Tony Goldwyn’s Conviction is a searing dramatic tale that’s heavily based on true events, and is essentially the underdog story boiled down to its most effective elements, with inspiration running throughout its truly remarkable storyline. Hilary Swank can be a force of nature in her work, and she’s dynamite here as Betty Anne Waters, a small town girl who is very close with her rambunctious sibling Kenny (Sam Rockwell), who grows up as the troublemaker of the two, running afoul of a nasty local police officer (Melissa Leo). When his next door neighbour is found stabbed to death, Leo sees it as her opportunity to get rid him for good, and tampers with evidence, until he is convicted. Guilty until proven innocent is the mantra with this difficult tale, and because it’s based on a true story that happened in real life, it unfolds at a snails pace of tragic events in which a satisfying outcome sometimes just seems out of reach. With Kenny in wrongfully convicted and rotting in prison while his wife and daughters edge towards moving on, Betty does the unthinkable: with no previous experience in college, let alone law, she decides to study for the bar exam, in order to eventually represent Kenny in court, and prove his innocence. It seems like something from a movie, and here we see it, but this is something that really, really happened, which to me is extraordinary and essential to make known. She persists through many obstacles both great and small, and with the help of a dapper senior colleague (Peter Gallagher), and a perky fellow law student (Minnie Driver) she passes the exam and sets out to defend her brother. It’s a rocky road, beset with the decayed and deliberately lost memories of years before, and the police officer’s longstanding belligerence. Unreliable witnesses, uncooperative testimonials and all sorts of stuff get in her way, but Betty ain’t a girl to quit or back down, a character trait which Swank seems to have been born to play, and is the lighthouse which guides this fantastic film along its track. Rockwell exudes burrowing frustration as a man in a position of incomprehensible sadness, hopeful yet resigned to his fate which has been orchestrated by evil, targeting him in wanton cruelty. Painful is the word for him here, and when Rockwell sets out for a mood in his work, you damn well feel it. Juliette Lewis briefly rears her head as a dimbulb witness who plays a part in Betty’s quest, as does Clea Duvall very briefly as another witness who seems to have no idea what she actually saw. Melissa Leo is an actress who is utterly and totally convincing whether she’s on the good or the evil side of the coin, holding the audience in rapturous awe with seemingly little effort. Here she’s so nasty it radiates off the screen, providing a core incentive for Betty’s struggle, whether or not the events actually played out like that. Director Tony Goldwyn is an actor himself and uses that experience to forge a film with respect and sympathy for its two leads. One of the more underrated films of 2010.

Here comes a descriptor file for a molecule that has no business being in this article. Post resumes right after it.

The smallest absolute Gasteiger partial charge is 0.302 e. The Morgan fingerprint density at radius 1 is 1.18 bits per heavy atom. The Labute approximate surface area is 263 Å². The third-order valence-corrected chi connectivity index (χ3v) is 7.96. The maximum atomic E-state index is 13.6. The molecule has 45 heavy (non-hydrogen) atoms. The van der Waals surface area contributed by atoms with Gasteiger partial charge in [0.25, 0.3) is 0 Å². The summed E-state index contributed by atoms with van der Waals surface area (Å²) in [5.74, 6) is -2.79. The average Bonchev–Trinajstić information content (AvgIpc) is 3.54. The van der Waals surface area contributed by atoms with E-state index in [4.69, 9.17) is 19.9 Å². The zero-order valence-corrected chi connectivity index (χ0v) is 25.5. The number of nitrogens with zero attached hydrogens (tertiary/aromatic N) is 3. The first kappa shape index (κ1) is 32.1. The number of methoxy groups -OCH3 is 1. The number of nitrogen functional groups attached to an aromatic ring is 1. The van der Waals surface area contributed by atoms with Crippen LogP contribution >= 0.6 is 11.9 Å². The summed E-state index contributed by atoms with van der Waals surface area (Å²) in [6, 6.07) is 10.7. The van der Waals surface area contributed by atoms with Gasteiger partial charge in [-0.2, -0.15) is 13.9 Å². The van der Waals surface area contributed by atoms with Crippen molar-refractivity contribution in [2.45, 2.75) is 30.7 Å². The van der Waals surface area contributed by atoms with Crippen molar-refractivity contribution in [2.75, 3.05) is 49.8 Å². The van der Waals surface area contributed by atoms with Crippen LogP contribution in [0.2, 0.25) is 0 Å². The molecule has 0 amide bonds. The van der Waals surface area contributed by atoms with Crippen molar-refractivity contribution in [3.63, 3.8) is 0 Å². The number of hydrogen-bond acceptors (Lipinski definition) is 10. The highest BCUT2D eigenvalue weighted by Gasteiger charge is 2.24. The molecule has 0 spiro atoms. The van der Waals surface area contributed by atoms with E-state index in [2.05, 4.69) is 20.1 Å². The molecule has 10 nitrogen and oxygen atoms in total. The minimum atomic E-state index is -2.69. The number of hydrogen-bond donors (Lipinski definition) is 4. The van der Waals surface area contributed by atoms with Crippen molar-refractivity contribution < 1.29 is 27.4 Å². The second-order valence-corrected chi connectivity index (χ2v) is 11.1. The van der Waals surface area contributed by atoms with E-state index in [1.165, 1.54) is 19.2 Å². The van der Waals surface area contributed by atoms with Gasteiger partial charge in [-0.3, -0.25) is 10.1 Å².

Passengers: A Review by Nate Hill